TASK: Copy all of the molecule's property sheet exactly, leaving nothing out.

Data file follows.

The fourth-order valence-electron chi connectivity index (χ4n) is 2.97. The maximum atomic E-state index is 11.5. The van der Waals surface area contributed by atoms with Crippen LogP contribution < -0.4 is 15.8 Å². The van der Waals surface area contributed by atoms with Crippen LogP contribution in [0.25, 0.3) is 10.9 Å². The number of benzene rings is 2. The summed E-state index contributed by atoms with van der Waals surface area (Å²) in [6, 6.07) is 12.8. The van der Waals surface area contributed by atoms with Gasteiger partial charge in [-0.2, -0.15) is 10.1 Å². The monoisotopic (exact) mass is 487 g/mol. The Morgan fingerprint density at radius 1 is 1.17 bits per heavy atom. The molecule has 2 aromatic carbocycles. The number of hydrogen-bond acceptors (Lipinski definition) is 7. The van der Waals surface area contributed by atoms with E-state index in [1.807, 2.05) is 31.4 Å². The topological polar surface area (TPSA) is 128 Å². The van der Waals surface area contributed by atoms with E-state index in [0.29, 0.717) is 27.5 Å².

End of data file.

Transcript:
The fourth-order valence-electron chi connectivity index (χ4n) is 2.97. The maximum atomic E-state index is 11.5. The van der Waals surface area contributed by atoms with Crippen LogP contribution < -0.4 is 15.8 Å². The van der Waals surface area contributed by atoms with Crippen LogP contribution in [0.25, 0.3) is 10.9 Å². The number of benzene rings is 2. The summed E-state index contributed by atoms with van der Waals surface area (Å²) in [6, 6.07) is 12.8. The van der Waals surface area contributed by atoms with Gasteiger partial charge in [-0.2, -0.15) is 10.1 Å². The monoisotopic (exact) mass is 487 g/mol. The Morgan fingerprint density at radius 1 is 1.17 bits per heavy atom. The molecule has 2 aromatic carbocycles. The number of hydrogen-bond acceptors (Lipinski definition) is 7. The van der Waals surface area contributed by atoms with E-state index in [1.807, 2.05) is 31.4 Å². The topological polar surface area (TPSA) is 128 Å². The van der Waals surface area contributed by atoms with E-state index in [0.29, 0.717) is 27.5 Å².